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New Transport Canada investments set to shape automated vehicle policy

Connected and automated vehicles will bring about significant transformation in our transportation system, our communities, and our economy. They have the potential to improve road safety, reduce congestion, increase mobility, protect the environment, and generate new economic opportunities for middle-class Canadians. Announced today, Transport Canada is providing $2.9M in funding under the program to Advance Connectivity and Automation in the Transportation System in order to help Canadian jurisdictions prepare for connected and automated vehicles.

automated vehicles, Transport Canada
Driving in traffic with Tesla’s autopilot controlling distance from the lead car and centering the vehicle in the lane. Vehicle is a 2017 Model X 75D with dark interior. Photo by Ian Maddox via Wikimedia Commons.

In particular, Transport Canada funding will support research, studies, and technology demonstrations across Canada. Results will help address technical, policy and regulatory issues related to connected and automated vehicles. Findings will be shared extensively to encourage further innovation across Canada.

In support of this program, Adam Vaughan, Member of Parliament for Spadina - Fort York, on behalf of the Honourable Marc Garneau, Minister of Transport, today announced over $1.3M in funding to the following groups in the Greater Toronto Area:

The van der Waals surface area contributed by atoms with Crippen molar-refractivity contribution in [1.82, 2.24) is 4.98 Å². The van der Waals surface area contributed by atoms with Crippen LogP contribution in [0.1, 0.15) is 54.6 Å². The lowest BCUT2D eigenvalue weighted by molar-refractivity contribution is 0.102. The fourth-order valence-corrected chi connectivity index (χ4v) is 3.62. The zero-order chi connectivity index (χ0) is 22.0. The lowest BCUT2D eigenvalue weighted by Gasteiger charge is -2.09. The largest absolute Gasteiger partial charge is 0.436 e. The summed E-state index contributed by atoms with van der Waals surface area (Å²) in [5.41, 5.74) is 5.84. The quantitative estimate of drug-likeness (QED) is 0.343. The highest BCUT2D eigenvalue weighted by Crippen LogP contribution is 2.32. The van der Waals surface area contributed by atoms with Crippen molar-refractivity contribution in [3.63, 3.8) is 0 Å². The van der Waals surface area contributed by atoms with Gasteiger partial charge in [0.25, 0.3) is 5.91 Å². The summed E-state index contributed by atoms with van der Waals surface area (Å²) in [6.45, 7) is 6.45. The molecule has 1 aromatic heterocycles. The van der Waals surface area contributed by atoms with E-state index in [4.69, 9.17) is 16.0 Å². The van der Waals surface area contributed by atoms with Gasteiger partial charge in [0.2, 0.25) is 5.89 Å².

• Canadian Standards Association – To develop guidelines and a standardization roadmap for the safe deployment of connected and automated vehicle technologies in Canada – ($499,999)
  • Canadian Urban Transit Research & Innovation Consortium – To study to the exploration of the integration of automated and electric transit shuttles in nine communities across Canada – ($144,540)
  • City of Toronto – To pilot the deployment of an automated transit shuttle on public roads – ($365,000)
  • Intelligent Transportation System Society of Canada – To update planning tools to help Canadian transportation professionals implement smart roadway infrastructure – ($111,025)
  • Ministry of Transportation of Ontario – To support planning and capacity building for connected and automated vehicles in the Greater Toronto and Hamilton Area and Waterloo corridor – ($247,275)

“This research will allow our communities to be better prepared for connected and automated vehicle technology and will ultimately provide us with many opportunities to make our roads safer, reduce congestion, and benefit our local economy,” said Adam Vaughan, the Member of Parliament for Spadina - Fort York.

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1 Comment
  1. Bill Kumlin says

    I own a Tesla so I’m not against high tech vehicles. However, this being Canada, we get something called ‘snow’ at many unexpected times of the year. I’ve been driving on the Trans-Canada Highway in February on a sunny day. Up came a north wind which blew snow across it reducing visibility, cooled off the road freezing the snow to the road, caused cars to spin off into the ditch and the road to be closed – all in less than an hour. Or try Scott Lake Hill west of Calgary. Many storms come up unexpectedly – one just before Christmas 2016 put cars in the ditch and numerous crashes.

    Self driving cars cannot be ‘trained’ to respond to this kind of sudden change in road conditions based on how their cameras and sensors work to guide the vehicle on the open roadways. Hopefully this study will address this as we know Manitoba is not Texas or California.

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